The belief is that strong cognitive skills are critical and that constantly working them and improving upon them will help eliminate our chances of diseases that prey on our brains, such as Alzheimer’s.

The concept of brain-training dates back to the 1900s and Pelmanism. As defined in the Chamber’s 20th Century Dictionary as a “system of mind training to improve the memory.” One aspect of Pelmanism involves using cards to play the now-classic memory game. This system is said to have been developed by William Joseph Ennever at the Pelman Institute, founded in 1898.

What goes on at Lumos Labs to create Lumosity.com?

In an interview conducted by Michael Abbott from TechCrunch.com, Scanlon gives viewers an inside peek at the processes of Lumosity. A board of “science advisors” discusses ways to enhance neuroscience and cognitive science benefits from the games. Their goal is to “provide better training and tools for improving yourself.”

The RND team provides a basic first idea of a “training mechanism” and that is taken to the production team who has the job of transforming it into a catchy, stimulating game.

What users may not be aware of is they are part of a massive research experiment known as the Human Cognition Project founded by Lumos Labs, and each time they login for their daily brain-training, their results are collected and put into their profile which is sent to researchers who are interested neuroplasticity and how effective, if at all, these games are.

The impact of the game is determined by looking at their first score from the Fit Test and following their progress to their current position. More importantly, they screen monthly tests that are taken by each member. These tests are used to evaluate how well the training is working and allows them to see what games may need improvement.

Is it too good to be true?

Lumosity has gained significant popularity since its creation in 2007, with over 70 million members, as of 2015, according to its website. While many have hailed Lumosity, allowing the site to find great success, the true reason for its tremendous success is highly controversial. A large lawsuit was brought against Lumosity on the basis of false advertisement:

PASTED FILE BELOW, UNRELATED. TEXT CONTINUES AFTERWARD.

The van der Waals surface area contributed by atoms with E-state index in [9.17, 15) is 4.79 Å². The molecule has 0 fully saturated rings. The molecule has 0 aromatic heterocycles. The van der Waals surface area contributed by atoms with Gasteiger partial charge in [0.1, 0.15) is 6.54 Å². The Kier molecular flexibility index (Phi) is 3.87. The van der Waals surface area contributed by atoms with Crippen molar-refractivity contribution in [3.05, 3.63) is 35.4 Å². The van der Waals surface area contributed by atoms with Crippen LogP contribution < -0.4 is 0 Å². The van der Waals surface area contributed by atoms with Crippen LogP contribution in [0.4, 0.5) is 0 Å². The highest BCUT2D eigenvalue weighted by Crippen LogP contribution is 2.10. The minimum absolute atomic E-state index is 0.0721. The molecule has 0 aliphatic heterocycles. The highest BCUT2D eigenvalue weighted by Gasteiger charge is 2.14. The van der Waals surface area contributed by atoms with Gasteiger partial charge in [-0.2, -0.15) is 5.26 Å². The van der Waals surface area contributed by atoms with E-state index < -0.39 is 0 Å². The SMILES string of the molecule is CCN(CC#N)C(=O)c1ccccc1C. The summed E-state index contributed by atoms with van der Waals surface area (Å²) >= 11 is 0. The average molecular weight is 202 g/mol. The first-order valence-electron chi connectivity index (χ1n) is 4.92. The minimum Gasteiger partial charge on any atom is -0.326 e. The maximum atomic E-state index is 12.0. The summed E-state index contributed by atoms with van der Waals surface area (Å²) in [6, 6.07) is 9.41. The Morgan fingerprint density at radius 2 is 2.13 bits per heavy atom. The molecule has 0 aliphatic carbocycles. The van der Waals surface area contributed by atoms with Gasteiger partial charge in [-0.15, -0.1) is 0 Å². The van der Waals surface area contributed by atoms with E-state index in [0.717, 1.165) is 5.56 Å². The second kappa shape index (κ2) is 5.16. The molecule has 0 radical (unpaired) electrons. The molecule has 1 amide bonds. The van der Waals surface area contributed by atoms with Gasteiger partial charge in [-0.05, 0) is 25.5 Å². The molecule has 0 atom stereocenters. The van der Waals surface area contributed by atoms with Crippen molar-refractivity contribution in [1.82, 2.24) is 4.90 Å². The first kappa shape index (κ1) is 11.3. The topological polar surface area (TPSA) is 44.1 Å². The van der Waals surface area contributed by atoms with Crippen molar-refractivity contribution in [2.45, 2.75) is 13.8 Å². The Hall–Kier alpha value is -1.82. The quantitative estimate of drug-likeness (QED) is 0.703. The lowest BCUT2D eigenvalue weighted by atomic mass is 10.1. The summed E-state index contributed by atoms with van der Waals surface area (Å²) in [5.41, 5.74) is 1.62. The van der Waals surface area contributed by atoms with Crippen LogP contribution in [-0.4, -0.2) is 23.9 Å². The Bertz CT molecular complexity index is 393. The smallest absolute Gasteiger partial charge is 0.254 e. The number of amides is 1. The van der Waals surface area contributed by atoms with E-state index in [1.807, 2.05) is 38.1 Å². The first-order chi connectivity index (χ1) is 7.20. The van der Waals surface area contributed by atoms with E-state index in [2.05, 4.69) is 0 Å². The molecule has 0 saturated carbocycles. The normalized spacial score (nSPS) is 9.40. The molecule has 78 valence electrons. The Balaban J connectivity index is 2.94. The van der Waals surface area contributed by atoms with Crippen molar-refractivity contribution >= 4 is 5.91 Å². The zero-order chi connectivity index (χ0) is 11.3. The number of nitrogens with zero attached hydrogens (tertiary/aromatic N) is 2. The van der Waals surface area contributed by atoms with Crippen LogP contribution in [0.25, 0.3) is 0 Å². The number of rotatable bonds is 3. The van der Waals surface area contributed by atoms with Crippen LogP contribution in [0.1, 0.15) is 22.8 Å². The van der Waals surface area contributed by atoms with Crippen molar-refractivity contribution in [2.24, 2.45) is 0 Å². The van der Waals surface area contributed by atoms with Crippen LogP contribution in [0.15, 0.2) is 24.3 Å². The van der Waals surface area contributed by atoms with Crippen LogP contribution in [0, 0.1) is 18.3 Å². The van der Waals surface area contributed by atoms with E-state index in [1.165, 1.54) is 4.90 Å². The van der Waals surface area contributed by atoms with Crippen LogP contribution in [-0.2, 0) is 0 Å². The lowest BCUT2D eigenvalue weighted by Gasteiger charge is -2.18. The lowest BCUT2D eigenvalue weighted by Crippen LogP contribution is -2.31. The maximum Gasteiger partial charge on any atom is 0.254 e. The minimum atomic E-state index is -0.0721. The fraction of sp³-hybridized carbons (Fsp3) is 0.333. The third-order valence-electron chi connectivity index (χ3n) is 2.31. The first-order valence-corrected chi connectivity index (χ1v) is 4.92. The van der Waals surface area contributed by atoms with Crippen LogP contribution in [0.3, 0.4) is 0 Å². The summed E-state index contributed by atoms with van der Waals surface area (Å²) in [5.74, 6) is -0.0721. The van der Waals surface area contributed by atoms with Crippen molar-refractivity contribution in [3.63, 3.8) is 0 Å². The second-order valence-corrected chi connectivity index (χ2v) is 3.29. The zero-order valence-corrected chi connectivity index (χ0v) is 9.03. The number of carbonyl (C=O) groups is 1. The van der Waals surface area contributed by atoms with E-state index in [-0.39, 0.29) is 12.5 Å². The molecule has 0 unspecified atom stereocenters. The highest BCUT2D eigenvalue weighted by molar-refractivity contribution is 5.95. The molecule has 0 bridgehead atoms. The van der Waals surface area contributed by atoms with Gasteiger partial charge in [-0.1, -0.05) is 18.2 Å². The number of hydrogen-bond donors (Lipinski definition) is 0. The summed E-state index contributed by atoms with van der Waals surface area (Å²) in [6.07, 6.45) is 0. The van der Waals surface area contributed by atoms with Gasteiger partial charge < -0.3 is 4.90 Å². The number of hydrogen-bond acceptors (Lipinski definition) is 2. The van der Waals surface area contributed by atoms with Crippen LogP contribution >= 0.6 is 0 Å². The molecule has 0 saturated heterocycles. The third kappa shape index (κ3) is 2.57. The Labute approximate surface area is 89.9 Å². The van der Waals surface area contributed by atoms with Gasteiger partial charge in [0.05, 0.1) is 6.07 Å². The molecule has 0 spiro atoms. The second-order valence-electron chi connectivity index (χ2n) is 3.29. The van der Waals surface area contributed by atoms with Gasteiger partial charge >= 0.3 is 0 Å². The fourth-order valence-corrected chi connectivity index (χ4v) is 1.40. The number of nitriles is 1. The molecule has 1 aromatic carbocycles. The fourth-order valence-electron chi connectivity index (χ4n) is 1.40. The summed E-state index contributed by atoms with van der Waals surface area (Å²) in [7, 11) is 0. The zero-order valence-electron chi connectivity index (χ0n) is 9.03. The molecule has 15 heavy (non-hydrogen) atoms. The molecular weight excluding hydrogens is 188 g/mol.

Lumosity preyed on consumers’ fears about age-related cognitive decline, suggesting their games could stave off memory loss, dementia, and even Alzheimer’s disease, but Lumosity simply did not have the science to back up its ads.

A vast majority of people bought membership to the website because they wanted to protect themselves from memory loss, Alzheimer’s and dementia.

Lumosity is not the only website of its kind. NeuroNation, FitBrains, Memorado, BrainHQ, BrainMetrix, and countless other websites advertise under the guise of “preventing Alzheimer’s and memory loss” and “base themselves off of neuroscientific research,” which assures the public, most importantly the millions of users, that there is scientific backing and that they’re not wasting their valuable time and money (especially in Lumosity’s case with hefty membership fees that can total to an annual bill of $100).

If these websites are unable to prevent memory loss and Alzheimer’s, why should we bother using them? There is no simple answer to that. On one hand, Lumosity and its members claim they see positive differences in their daily functioning. However, others claim that it’s all brain games and no brain gains — the members are breaking their banks to play entertaining games, making it a not so economical decision.

The validity of “improving your cognitive abilities” and neuroplasticity are sensitive and highly controversial topics that will continue to be researched and analyzed by many perspectives.